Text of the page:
SUPERIOR COURT OF JUSTICE – ONTARIO
RE: YAMUNAKUMARI NITHIANANTHAN
- and -
THIRUKUMAR THIRUNAVUKARASU, MPIRE REALTY
GROUP INC., V.K.T. FINANCIAL CONCEPT INC.,
VIGNESWARAN PONNAMPALAM, SUTHARVILI THIRUKUMAR, SANJAYKUMAR DOSHI, THANGAVEL KESAVAN,
LESLIE PHILPOTTS and 1769656 ONTARIO INC.
BEFORE: Spies J.
COUNSEL: Todd Robinson and Kate Byers, for the Plaintiff
Bradley Phillips, for the Defendant Thangavel Kesavan
Bryan Skolnik, for the Defendant Sanjaykumar Doshi
HEARD: April 11, 2016
 This action was commenced in 2010 and concerns a dispute with respect to the title to the property at 22 Gaitwin Place in Scarborough, Ontario that was owned by the plaintiff. The plaintiff alleges that both a second mortgage and a third mortgage were fraudulent and that the power of sale proceedings brought by the second mortgagee in November 2009, which resulted in her losing the property, was also fraudulent. As a result, the plaintiff seeks damages from numerous defendants. Sanjaykumar Doshi was the plaintiff’s lawyer on the second mortgage and Thangavel Kesavan was her lawyer on the third mortgage, registered in March 2008.
 The plaintiff seeks an order declaring that the Full and Final Releases she signed on July 28, 2011 in favour of the defendant, Sanjaykumar Doshi and the Full and Final Releases that she and her husband signed in favour of the defendant Thangavel Kesavan (referred to collectively as the “lawyer defendants”) are invalid and of no force and effect and an order declaring that the Notice of Discontinuance, dated May 7, 2012, as against the lawyer defendants is invalid and of no effect and that it be set aside.
 The position of the plaintiff is that immediately after signing the Releases, she and her husband, who signed the Release in favour of Mr. Kesavan, decided not to proceed with any settlement with the lawyer defendants. The plaintiff maintains that contrary to her instructions, her former lawyer, Mr. Goswami, mistakenly delivered the Releases to counsel for the lawyer defendants just before getting off the record and then Mr. Morton, who took over as her counsel, failed to follow her instructions and mistakenly served a Notice of Discontinuance as against the lawyer defendants which was served on counsel for the lawyer defendants and counsel for the other defendants. Counsel who received these documents were Mr. Phillips, counsel for Mr. Kesavan and Mr. Skolnik, counsel for Mr. Doshi.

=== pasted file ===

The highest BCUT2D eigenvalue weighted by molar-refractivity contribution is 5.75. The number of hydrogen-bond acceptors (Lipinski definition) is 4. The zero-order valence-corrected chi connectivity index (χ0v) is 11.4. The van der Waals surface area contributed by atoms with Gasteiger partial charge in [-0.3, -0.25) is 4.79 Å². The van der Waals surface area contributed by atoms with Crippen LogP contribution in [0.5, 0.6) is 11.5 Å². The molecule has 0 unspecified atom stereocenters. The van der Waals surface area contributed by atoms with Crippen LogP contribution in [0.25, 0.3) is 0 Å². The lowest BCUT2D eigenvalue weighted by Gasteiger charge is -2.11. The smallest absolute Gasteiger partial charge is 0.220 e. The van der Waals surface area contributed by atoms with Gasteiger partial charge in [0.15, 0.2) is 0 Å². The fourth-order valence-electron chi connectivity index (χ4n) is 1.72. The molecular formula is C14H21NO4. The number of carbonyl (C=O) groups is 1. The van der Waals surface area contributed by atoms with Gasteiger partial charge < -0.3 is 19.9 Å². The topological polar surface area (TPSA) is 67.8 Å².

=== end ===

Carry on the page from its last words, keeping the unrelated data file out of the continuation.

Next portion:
The motion proceeded on the basis of affidavit evidence only. The plaintiff swore an affidavit. On behalf of Mr. Kesavan, an affidavit was sworn by Adam Hummel, an associate at Mr. Phillips’ firm. On behalf of Mr. Doshi, Judy Chang, an assistant at Mr. Skolnik’s firm, swore and was filed an affidavit, essentially adopting the contents of Mr. Hummel’s’ affidavit. No affidavits were filed by any of the lawyers who have direct personal knowledge of this matter. None of the parties sought to conduct any cross-examinations on the affidavits or Rule 39.03 examinations of the lawyers who have personal knowledge of the matters in issue.
 A preliminary issue raised by Ms. Byers is that the responding affidavits are inadmissible and unreliable as they contain hearsay evidence from Mr. Phillips and Mr. Skolnik with respect to contentious issues that go to the heart of the matter and that they have attempted to circumvent the rule that a barrister cannot be both a witness and counsel.
 In particular Ms. Byers complains that the affidavits allege that a settlement was agreed to with Mr. Goswami. As Mr. Phillips submitted, in the Fresh as Amended Notice of Motion, one of the grounds for the motion is stated to be that on February 17, 2012, without the knowledge of the plaintiff and contrary to her instructions, her former counsel confirmed a settlement and sent the Releases to counsel for the lawyer defendants.
 I accept the submissions of Mr. Robinson that the plaintiff is not bound by a statement of fact set out in the grounds in support of her motion but I do not fault counsel for the lawyer defendants arranging to have others in their firm swear affidavits. This is commonly done on motions so that counsel familiar with the action can argue the motion. An affidavit can be made on information and belief where the source is stated. In addition to the Notice of Motion which confirmed that a settlement had been reached, the thrust of the plaintiff’s affidavit is that her counsel were mistaken or acted contrary to her instructions, not that there was no completed settlement agreement. That was something that is now argued by counsel for the plaintiff. It is only with hindsight that it can be said that it would have been preferable for Mr. Phillips and Mr. Skolnik to swear the affidavits on this motion.